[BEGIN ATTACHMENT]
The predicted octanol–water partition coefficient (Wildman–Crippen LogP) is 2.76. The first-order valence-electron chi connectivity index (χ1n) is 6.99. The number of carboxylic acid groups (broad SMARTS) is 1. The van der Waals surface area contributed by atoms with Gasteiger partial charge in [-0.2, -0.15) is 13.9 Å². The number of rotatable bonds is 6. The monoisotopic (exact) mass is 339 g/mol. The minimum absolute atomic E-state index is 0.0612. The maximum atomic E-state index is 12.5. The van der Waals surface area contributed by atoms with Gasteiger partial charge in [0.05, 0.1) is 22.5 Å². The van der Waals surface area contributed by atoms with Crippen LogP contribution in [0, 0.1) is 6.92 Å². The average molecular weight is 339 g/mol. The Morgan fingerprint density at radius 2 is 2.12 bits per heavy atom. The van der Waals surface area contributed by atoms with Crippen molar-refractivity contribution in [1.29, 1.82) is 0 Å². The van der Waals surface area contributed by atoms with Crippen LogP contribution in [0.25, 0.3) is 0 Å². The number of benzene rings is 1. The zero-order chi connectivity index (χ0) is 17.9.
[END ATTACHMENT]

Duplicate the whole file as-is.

The predicted octanol–water partition coefficient (Wildman–Crippen LogP) is 2.76. The first-order valence-electron chi connectivity index (χ1n) is 6.99. The number of carboxylic acid groups (broad SMARTS) is 1. The van der Waals surface area contributed by atoms with Gasteiger partial charge in [-0.2, -0.15) is 13.9 Å². The number of rotatable bonds is 6. The monoisotopic (exact) mass is 339 g/mol. The minimum absolute atomic E-state index is 0.0612. The maximum atomic E-state index is 12.5. The van der Waals surface area contributed by atoms with Gasteiger partial charge in [0.05, 0.1) is 22.5 Å². The van der Waals surface area contributed by atoms with Crippen LogP contribution in [0, 0.1) is 6.92 Å². The average molecular weight is 339 g/mol. The Morgan fingerprint density at radius 2 is 2.12 bits per heavy atom. The van der Waals surface area contributed by atoms with Crippen molar-refractivity contribution in [1.29, 1.82) is 0 Å². The van der Waals surface area contributed by atoms with Crippen LogP contribution in [0.25, 0.3) is 0 Å². The number of benzene rings is 1. The zero-order chi connectivity index (χ0) is 17.9.